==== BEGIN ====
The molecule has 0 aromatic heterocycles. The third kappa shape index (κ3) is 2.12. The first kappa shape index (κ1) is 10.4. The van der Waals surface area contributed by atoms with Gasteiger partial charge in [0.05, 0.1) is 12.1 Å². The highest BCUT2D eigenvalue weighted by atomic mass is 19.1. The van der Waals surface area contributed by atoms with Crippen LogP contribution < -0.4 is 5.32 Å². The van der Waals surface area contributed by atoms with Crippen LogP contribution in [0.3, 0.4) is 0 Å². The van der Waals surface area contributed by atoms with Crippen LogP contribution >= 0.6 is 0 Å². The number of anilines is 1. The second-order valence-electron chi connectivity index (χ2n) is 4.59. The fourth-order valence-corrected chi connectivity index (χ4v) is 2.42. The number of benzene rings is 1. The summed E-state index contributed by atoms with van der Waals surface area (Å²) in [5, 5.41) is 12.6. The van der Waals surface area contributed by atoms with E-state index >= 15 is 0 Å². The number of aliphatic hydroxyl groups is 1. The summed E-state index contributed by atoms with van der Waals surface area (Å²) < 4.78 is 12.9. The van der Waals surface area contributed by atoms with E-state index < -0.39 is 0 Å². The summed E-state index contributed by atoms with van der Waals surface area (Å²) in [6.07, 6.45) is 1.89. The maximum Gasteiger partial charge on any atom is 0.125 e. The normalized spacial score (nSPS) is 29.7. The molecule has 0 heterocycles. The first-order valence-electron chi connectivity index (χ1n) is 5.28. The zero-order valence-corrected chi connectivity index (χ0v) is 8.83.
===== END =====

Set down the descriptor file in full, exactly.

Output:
The molecule has 0 aromatic heterocycles. The third kappa shape index (κ3) is 2.12. The first kappa shape index (κ1) is 10.4. The van der Waals surface area contributed by atoms with Gasteiger partial charge in [0.05, 0.1) is 12.1 Å². The highest BCUT2D eigenvalue weighted by atomic mass is 19.1. The van der Waals surface area contributed by atoms with Crippen LogP contribution < -0.4 is 5.32 Å². The van der Waals surface area contributed by atoms with Crippen LogP contribution in [0.3, 0.4) is 0 Å². The van der Waals surface area contributed by atoms with Crippen LogP contribution >= 0.6 is 0 Å². The number of anilines is 1. The second-order valence-electron chi connectivity index (χ2n) is 4.59. The fourth-order valence-corrected chi connectivity index (χ4v) is 2.42. The number of benzene rings is 1. The summed E-state index contributed by atoms with van der Waals surface area (Å²) in [5, 5.41) is 12.6. The van der Waals surface area contributed by atoms with E-state index >= 15 is 0 Å². The number of aliphatic hydroxyl groups is 1. The summed E-state index contributed by atoms with van der Waals surface area (Å²) < 4.78 is 12.9. The van der Waals surface area contributed by atoms with E-state index < -0.39 is 0 Å². The summed E-state index contributed by atoms with van der Waals surface area (Å²) in [6.07, 6.45) is 1.89. The maximum Gasteiger partial charge on any atom is 0.125 e. The normalized spacial score (nSPS) is 29.7. The molecule has 0 heterocycles. The first-order valence-electron chi connectivity index (χ1n) is 5.28. The zero-order valence-corrected chi connectivity index (χ0v) is 8.83.